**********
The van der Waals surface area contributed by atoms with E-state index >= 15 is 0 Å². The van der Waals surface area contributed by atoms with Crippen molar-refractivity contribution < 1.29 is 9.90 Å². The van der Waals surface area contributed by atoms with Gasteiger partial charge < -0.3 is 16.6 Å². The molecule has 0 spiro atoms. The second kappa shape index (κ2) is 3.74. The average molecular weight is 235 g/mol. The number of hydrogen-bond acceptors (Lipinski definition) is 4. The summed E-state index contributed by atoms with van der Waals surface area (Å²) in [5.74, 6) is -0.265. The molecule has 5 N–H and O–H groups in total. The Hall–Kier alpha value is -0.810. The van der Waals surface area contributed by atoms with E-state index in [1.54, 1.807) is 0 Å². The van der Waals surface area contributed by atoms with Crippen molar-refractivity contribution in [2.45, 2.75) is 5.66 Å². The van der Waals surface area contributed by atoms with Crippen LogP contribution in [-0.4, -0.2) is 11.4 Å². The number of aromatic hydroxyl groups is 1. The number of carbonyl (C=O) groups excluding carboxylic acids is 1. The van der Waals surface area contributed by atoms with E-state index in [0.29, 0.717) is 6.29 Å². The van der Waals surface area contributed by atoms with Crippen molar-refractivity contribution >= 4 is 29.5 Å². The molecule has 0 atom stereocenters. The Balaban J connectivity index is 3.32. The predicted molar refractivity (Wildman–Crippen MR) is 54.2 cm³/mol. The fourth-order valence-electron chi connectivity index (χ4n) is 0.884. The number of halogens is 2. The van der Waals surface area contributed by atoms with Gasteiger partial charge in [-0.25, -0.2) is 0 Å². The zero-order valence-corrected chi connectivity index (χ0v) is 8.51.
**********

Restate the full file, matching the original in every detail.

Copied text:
The van der Waals surface area contributed by atoms with E-state index >= 15 is 0 Å². The van der Waals surface area contributed by atoms with Crippen molar-refractivity contribution < 1.29 is 9.90 Å². The van der Waals surface area contributed by atoms with Gasteiger partial charge < -0.3 is 16.6 Å². The molecule has 0 spiro atoms. The second kappa shape index (κ2) is 3.74. The average molecular weight is 235 g/mol. The number of hydrogen-bond acceptors (Lipinski definition) is 4. The summed E-state index contributed by atoms with van der Waals surface area (Å²) in [5.74, 6) is -0.265. The molecule has 5 N–H and O–H groups in total. The Hall–Kier alpha value is -0.810. The van der Waals surface area contributed by atoms with E-state index in [1.54, 1.807) is 0 Å². The van der Waals surface area contributed by atoms with Crippen molar-refractivity contribution in [2.45, 2.75) is 5.66 Å². The van der Waals surface area contributed by atoms with Crippen LogP contribution in [-0.4, -0.2) is 11.4 Å². The number of aromatic hydroxyl groups is 1. The number of carbonyl (C=O) groups excluding carboxylic acids is 1. The van der Waals surface area contributed by atoms with E-state index in [0.29, 0.717) is 6.29 Å². The van der Waals surface area contributed by atoms with Crippen molar-refractivity contribution >= 4 is 29.5 Å². The molecule has 0 atom stereocenters. The Balaban J connectivity index is 3.32. The predicted molar refractivity (Wildman–Crippen MR) is 54.2 cm³/mol. The fourth-order valence-electron chi connectivity index (χ4n) is 0.884. The number of halogens is 2. The van der Waals surface area contributed by atoms with Gasteiger partial charge in [-0.25, -0.2) is 0 Å². The zero-order valence-corrected chi connectivity index (χ0v) is 8.51.